Over the years Microsoft and IBM have proposed several contract languages: Service Description Language (SDL), Service Contract Language (SCL), and Network Accessible Services Specification Language (NASSL). All these are superceded by WSDL. WDSL is a new specification to describe networked XML-based services. It provides a simple way for service providers to describe the basic format of requests to their systems regardless of the underlying protocol (such as SOAP or XML) or encoding (such as Multipurpose Internet Messaging Extensions). WSDL is a key part of the effort of the UDDI initiative to provide directories and descriptions of such online services for electronic business. You can use the Web Services Description Language Tool (Wsdl.exe) to generate WSDL files for ASP.NET Web services-in other words, usable codes from WSDL contract files, XSD schemas, and .discomap discovery documents. Listing 23.30 shows an example of a WSDL document from W3C.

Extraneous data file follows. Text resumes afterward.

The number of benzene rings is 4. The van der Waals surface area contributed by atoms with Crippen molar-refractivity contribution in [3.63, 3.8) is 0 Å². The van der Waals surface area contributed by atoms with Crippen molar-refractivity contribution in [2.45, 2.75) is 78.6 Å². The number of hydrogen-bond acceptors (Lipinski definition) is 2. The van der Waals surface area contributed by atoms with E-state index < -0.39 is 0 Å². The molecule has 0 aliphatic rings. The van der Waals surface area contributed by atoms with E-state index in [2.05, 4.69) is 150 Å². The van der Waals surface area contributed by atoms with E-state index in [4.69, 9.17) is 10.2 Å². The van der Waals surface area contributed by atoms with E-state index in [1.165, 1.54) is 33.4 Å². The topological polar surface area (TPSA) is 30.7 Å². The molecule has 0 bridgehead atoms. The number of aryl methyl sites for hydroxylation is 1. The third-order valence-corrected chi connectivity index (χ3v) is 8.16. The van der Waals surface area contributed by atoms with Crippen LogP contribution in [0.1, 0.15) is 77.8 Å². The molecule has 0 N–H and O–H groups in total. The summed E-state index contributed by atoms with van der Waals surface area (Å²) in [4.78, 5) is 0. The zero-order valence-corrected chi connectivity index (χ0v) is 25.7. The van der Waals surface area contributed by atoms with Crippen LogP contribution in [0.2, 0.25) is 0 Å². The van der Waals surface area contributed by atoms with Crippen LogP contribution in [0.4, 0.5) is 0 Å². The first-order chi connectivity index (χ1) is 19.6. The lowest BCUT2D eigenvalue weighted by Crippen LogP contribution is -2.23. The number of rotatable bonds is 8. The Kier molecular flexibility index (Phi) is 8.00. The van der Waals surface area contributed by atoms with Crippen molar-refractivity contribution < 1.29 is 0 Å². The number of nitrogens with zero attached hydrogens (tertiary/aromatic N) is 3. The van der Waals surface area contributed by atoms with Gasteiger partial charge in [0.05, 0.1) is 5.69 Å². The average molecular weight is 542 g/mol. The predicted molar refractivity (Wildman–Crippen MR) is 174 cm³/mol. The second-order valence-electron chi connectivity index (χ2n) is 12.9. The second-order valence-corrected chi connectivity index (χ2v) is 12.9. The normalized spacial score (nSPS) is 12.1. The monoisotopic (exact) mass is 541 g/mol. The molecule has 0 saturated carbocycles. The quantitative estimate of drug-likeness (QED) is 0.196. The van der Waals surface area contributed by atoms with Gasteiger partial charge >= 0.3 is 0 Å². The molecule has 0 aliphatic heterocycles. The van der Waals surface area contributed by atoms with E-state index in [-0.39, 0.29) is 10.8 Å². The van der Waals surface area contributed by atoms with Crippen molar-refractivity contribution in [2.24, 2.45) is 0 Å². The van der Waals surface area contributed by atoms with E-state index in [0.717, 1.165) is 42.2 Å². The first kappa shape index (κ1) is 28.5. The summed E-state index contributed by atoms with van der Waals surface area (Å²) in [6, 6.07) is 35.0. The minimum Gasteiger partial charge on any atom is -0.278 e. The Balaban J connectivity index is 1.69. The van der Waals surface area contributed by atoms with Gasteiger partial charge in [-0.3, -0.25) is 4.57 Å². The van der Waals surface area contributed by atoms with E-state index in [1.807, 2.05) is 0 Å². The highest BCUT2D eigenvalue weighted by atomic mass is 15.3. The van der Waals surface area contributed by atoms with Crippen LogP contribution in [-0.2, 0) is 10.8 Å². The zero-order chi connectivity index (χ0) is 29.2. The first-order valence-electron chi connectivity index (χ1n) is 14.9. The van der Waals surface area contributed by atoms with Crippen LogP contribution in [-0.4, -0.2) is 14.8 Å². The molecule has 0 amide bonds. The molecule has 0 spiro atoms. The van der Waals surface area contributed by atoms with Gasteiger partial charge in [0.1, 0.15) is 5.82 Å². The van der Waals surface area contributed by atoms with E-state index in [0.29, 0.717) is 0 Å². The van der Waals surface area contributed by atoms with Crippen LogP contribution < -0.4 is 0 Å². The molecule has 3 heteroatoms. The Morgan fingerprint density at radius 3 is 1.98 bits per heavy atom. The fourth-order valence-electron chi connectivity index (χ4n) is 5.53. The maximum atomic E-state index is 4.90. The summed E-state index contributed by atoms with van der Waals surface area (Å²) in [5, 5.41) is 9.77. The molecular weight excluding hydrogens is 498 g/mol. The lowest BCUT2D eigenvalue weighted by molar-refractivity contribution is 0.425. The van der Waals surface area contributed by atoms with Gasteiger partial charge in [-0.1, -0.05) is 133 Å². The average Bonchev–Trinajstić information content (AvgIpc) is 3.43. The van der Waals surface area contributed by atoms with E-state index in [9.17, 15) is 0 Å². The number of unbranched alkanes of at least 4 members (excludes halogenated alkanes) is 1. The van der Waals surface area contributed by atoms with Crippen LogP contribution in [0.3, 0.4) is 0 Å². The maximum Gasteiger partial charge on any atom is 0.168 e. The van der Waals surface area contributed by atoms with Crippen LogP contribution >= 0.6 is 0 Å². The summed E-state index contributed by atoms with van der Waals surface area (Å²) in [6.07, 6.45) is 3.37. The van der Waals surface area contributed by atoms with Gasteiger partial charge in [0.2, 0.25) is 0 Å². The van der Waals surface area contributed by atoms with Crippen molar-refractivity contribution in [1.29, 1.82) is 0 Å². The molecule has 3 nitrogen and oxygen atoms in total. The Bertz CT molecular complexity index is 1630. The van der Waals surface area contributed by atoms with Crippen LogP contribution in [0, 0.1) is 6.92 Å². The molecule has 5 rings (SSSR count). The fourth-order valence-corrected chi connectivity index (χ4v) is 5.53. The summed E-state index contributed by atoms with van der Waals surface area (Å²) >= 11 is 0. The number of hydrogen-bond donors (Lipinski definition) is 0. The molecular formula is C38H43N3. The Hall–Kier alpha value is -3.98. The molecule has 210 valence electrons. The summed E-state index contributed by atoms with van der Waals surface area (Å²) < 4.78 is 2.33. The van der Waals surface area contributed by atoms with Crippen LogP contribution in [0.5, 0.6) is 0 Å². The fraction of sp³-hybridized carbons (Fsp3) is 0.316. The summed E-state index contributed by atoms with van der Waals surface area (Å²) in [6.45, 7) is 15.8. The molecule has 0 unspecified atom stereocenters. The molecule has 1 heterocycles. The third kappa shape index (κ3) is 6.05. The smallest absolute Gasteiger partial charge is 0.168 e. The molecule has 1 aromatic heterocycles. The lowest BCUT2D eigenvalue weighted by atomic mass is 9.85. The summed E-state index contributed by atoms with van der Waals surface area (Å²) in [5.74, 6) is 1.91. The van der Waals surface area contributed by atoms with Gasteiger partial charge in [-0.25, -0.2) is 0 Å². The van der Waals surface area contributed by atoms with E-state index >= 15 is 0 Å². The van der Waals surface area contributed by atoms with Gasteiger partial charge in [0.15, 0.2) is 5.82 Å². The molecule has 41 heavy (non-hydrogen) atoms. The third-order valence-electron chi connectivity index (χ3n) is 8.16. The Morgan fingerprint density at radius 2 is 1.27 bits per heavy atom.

Listing 23.30: A WSDL Document
<element name="tickerSymbol" type="string"/>
<element name="price" type="float"/>
<part name="body" element="xsd1:TradePrice"/>
<part name="body" element="xsd1:TradePriceResult"/>
<binding name="StockQuoteSoapBinding" type="tns:StockQuotePortType">
<documentation>My first service</documentation>
<port name="StockQuotePort" binding="tns:StockQuoteBinding">
Simple Object Access Protocol (SOAP) is a lightweight, XML-based protocol for exchange of information in a decentralized, distributed environment. It consists of three parts: an envelope that defines a framework for describing what is in a message and how to process it, a set of encoding rules for expressing instances of application-defined data types, and a convention for representing remote procedure calls and responses. SOAP can potentially be used in combination with a variety of other protocols; however, the only bindings defined in the SOAP specification describe how to use SOAP in combination with HTTP and HTTP Extension Framework. The Soapsuds tool (Soapsuds.exe) creates XML schemas describing services exposed so you can compile client applications that communicate with Web services using a technique called remoting. A sample SOAP document from W3C appears in Listing 23.31.